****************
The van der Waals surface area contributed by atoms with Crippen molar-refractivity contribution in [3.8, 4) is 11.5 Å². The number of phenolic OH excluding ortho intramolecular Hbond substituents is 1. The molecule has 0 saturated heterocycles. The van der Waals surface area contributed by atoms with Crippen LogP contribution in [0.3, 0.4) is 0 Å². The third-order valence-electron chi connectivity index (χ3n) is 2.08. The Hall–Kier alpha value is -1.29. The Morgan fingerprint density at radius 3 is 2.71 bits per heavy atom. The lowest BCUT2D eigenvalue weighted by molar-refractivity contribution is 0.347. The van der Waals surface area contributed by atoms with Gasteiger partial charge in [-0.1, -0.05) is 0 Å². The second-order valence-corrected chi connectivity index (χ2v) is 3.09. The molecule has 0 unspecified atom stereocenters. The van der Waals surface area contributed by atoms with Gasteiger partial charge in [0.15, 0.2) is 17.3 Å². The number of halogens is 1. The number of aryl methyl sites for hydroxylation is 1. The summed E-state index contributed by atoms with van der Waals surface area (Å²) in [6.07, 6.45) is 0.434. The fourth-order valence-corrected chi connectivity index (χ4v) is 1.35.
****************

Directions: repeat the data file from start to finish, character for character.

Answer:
The van der Waals surface area contributed by atoms with Crippen molar-refractivity contribution in [3.8, 4) is 11.5 Å². The number of phenolic OH excluding ortho intramolecular Hbond substituents is 1. The molecule has 0 saturated heterocycles. The van der Waals surface area contributed by atoms with Crippen LogP contribution in [0.3, 0.4) is 0 Å². The third-order valence-electron chi connectivity index (χ3n) is 2.08. The Hall–Kier alpha value is -1.29. The Morgan fingerprint density at radius 3 is 2.71 bits per heavy atom. The lowest BCUT2D eigenvalue weighted by molar-refractivity contribution is 0.347. The van der Waals surface area contributed by atoms with Gasteiger partial charge in [-0.1, -0.05) is 0 Å². The second-order valence-corrected chi connectivity index (χ2v) is 3.09. The molecule has 0 unspecified atom stereocenters. The van der Waals surface area contributed by atoms with Gasteiger partial charge in [0.15, 0.2) is 17.3 Å². The number of halogens is 1. The number of aryl methyl sites for hydroxylation is 1. The summed E-state index contributed by atoms with van der Waals surface area (Å²) in [6.07, 6.45) is 0.434. The fourth-order valence-corrected chi connectivity index (χ4v) is 1.35.